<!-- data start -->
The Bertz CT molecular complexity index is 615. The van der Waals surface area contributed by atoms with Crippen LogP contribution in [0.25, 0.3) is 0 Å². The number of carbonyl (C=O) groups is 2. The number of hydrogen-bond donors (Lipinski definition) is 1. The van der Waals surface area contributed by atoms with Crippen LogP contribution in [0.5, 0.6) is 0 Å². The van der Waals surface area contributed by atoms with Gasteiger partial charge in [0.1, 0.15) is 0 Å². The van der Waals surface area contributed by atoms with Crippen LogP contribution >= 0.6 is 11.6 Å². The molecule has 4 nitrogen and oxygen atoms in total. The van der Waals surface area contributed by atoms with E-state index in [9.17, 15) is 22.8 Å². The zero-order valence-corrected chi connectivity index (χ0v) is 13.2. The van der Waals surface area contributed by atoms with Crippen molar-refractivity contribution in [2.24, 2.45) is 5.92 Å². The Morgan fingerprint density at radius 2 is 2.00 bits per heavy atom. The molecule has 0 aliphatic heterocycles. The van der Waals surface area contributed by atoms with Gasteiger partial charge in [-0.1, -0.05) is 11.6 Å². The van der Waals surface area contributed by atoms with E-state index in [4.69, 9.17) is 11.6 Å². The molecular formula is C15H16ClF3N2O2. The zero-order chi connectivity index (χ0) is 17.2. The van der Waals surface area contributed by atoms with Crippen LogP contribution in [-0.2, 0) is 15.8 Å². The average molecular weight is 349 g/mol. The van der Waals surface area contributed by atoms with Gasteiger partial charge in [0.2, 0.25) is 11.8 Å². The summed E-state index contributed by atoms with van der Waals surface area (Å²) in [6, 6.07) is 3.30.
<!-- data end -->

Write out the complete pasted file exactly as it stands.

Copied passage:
The Bertz CT molecular complexity index is 615. The van der Waals surface area contributed by atoms with Crippen LogP contribution in [0.25, 0.3) is 0 Å². The number of carbonyl (C=O) groups is 2. The number of hydrogen-bond donors (Lipinski definition) is 1. The van der Waals surface area contributed by atoms with Crippen LogP contribution in [0.5, 0.6) is 0 Å². The van der Waals surface area contributed by atoms with Gasteiger partial charge in [0.1, 0.15) is 0 Å². The van der Waals surface area contributed by atoms with Crippen LogP contribution >= 0.6 is 11.6 Å². The molecule has 4 nitrogen and oxygen atoms in total. The van der Waals surface area contributed by atoms with E-state index in [9.17, 15) is 22.8 Å². The zero-order valence-corrected chi connectivity index (χ0v) is 13.2. The van der Waals surface area contributed by atoms with Crippen molar-refractivity contribution in [2.24, 2.45) is 5.92 Å². The Morgan fingerprint density at radius 2 is 2.00 bits per heavy atom. The molecule has 0 aliphatic heterocycles. The van der Waals surface area contributed by atoms with Gasteiger partial charge in [-0.1, -0.05) is 11.6 Å². The van der Waals surface area contributed by atoms with E-state index in [4.69, 9.17) is 11.6 Å². The molecular formula is C15H16ClF3N2O2. The zero-order chi connectivity index (χ0) is 17.2. The van der Waals surface area contributed by atoms with Crippen LogP contribution in [-0.2, 0) is 15.8 Å². The average molecular weight is 349 g/mol. The van der Waals surface area contributed by atoms with Gasteiger partial charge in [0.2, 0.25) is 11.8 Å². The summed E-state index contributed by atoms with van der Waals surface area (Å²) in [6, 6.07) is 3.30.